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A Chat session's settings


You can personalize a Chat session using various settings. These settings, for example, let you adjust the system prompt and choose which Large Language Model (LLM) to use for generating responses.


  1. In the Enterprise h2oGPTe navigation menu, click Chats.
  2. In the Chat sessions table, select the Chat session you want to customize.
  3. Click Settings. Chat settings
  4. Customize the Chat session according to your requirements. For more detailed information about each setting, see Chat settings.
  5. Click Update to apply the changes.

Chat settings

The Chat settings tab includes the following settings:

Prompt template to use

This setting lets you choose a prompt template to customize the prompts utilized within the Collection. You can create your prompt template on the Prompts page and apply it to your Collection.

LLM to use

This setting lets you choose the Large Language Model (LLM) to generate responses.

Generation approach (RAG type to use)

This setting lets you select the generation approach for responses. Enterprise h2oGPTe provides various methods to generate responses:

  • LLM Only (no RAG)

    This option generates a response to answer the user's query solely based on the Large Language Model (LLM) without considering supporting Document contexts from the collection.

  • RAG (Retrieval Augmented Generation)

    This option utilizes a neural/lexical hybrid search approach to find relevant contexts from the collection based on the user's query for generating a response. Applicable when the prompt is easily understood and the context contains enough information to come up with a correct answer.

    RAG first performs a vector search for similar chunks limited by the number of chunks sorted by distance metric. By default, Enterprise h2oGPTe chooses the top 25 chunks using lexical distance and top 25 using neural distance. The distance metric is calculated by the cross entropy loss from the BAAI/bge-reranker-large model. These chunks are passed to the selected LLM to answer the user's query. Note that Enterprise h2oGPTe lets you view the exact prompt passed to the LLM.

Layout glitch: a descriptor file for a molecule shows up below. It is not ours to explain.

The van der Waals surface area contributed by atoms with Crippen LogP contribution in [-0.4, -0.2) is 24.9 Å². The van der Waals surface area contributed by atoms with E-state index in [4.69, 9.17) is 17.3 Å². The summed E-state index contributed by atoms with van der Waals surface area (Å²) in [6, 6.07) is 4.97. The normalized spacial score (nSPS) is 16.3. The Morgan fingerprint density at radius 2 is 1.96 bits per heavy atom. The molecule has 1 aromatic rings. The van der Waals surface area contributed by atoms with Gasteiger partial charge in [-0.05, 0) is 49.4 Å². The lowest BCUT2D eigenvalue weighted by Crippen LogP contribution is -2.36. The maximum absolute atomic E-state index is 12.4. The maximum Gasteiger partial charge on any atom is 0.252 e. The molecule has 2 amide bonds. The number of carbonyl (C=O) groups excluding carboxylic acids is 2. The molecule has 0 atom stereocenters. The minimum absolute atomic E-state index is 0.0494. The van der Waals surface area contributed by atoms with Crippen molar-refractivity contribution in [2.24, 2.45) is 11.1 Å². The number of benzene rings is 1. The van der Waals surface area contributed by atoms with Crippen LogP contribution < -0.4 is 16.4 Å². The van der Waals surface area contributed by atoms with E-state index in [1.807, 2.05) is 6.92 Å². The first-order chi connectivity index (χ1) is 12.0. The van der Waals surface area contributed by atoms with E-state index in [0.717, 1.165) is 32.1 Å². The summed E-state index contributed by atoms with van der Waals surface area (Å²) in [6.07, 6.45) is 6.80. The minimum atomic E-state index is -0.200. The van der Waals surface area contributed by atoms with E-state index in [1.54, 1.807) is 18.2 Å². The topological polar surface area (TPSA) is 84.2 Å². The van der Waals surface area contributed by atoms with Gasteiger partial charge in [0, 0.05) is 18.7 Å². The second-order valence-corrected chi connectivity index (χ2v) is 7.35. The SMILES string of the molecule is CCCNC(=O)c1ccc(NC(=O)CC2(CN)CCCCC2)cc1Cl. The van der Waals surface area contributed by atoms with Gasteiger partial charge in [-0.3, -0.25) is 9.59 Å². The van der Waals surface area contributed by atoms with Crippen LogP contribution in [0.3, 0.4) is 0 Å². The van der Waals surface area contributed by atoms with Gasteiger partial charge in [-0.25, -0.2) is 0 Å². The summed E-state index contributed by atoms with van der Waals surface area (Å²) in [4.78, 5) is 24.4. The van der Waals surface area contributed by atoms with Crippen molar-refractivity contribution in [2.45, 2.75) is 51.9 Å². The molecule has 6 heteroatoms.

• HyDE RAG (Hypothetical Document Embeddings)

    This option extends RAG with neural/lexical hybrid search by utilizing the user's query and the LLM response to find relevant contexts from the collection to generate a response. It requires two LLM calls. Applicable when the prompt is somewhat ambiguous or the context does not contain enough information to come up with a correct answer.

    HyDE (Hypothetical Document Embeddings) is essentially the same as RAG except that it does not simply search for the embeddings with the smallest distance to the query. Instead, it first asks an LLM to try to answer the question. It then uses the question and the hypothetical answer to search for the nearest chunks.

    Example question: What are the implications of high interest rate?

    • RAG: Searches for chunks in the document with a small distance to the embedding of the question: "What are the implications of high interest rate?"

    • Hyde RAG:

      1. Asks an LLM: "What are the implications of high interest rate?"
      2. LLM answers: "High interest rates can have several implications, including: higher borrowing cost, slower economic growth, increased savings rate, higher returns on investment, exchange rate fluctuation, ..."
      3. RAG searches for chunks in the document with a small distance to the embedding of the question AND the answer from Step 2. This effectively increases the potentially relevant chunks.
  • HyDE RAG+ (Combined HyDE+RAG)

    This option utilizes RAG with neural/lexical hybrid search by using both the user's query and the HyDE RAG response to find relevant contexts from the collection to generate a response. It requires three LLM calls. Applicable when the prompt is very ambiguous or the context contains conflicting information and it's very difficult to come up with a correct answer.

  • RAG+ (RAG without LLM context limit)

    This option utilizes RAG (Retrieval Augmented Generation) with neural/lexical hybrid search using the user's query to find relevant contexts from the Collection for generating a response. It uses the recursive summarization technique to overcome the LLM's context limitations. The process requires multiple LLM calls. Applicable when the prompt is asking for a summary of the context or a lengthy answer such as a procedure that might require multiple large pieces of information to process.